Back in 2012, Montreal-based entrepreneurs Marty Algire and Corey Velan released a product known as the FixMeStick. It's a bootable USB device that detects and eliminates viruses in PCs ... because everyone knows that Macs don't get viruses, right? Well, no, those days are long gone. That's why Algire and Velan are now developing the FixMeStick for Mac.

With the current PC version of the FixMeStick, users just plug it into a USB port and boot up their computer, then the stick goes to work seeking out nasties. It automatically accesses the internet, to search for updates.

The Mac version should work pretty much the same, except tailored to Mac hardware and viruses. It incorporates its own Linux-based operating system, that takes control of the computer before its own OS kicks in. This means that viruses can't evade the stick, by hijacking the computer's system and getting it to hide them.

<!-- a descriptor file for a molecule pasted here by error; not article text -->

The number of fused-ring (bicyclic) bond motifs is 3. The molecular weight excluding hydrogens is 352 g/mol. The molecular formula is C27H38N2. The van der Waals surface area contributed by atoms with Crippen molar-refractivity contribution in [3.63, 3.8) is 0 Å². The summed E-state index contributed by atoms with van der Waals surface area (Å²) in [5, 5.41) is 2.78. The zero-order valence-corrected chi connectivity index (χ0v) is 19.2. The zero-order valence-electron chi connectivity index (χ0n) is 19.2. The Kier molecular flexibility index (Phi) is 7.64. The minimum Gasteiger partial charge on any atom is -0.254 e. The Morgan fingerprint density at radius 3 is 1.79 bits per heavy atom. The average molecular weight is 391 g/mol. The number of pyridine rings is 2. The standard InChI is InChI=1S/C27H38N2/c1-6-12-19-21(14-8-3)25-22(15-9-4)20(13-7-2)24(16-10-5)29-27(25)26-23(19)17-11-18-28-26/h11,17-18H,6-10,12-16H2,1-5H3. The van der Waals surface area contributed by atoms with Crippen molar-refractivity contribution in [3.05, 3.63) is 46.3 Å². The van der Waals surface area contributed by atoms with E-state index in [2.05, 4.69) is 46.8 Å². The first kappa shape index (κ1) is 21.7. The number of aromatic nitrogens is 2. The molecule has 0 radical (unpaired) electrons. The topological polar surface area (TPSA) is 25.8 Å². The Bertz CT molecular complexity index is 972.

The stick also doesn't install any programs on the computer, so it shouldn't affect speed or conflict with any existing software. When it's done, it eliminates any viruses it's found, then reboots the computer back to its own operating system.

FixMeStick uses the Kaspersky, Sophos and ThreatTrack VIPRE anti-virus engines. When it's time to renew the subscription, the user will automatically be notified by the device when they're using it. One stick can be used on up to three Macs, an unlimited number of times.

Algire and Velan are currently raising production funds for the FixMeStick for Mac via Kickstarter. The lower pledge levels are already all taken, but you can still get in line for one for a pledge of CAD$40 (about US$35) . If all goes according to plan, delivery is expected to commence in April 2014. The projected retail price is $60.

More information is available in the pitch video below.

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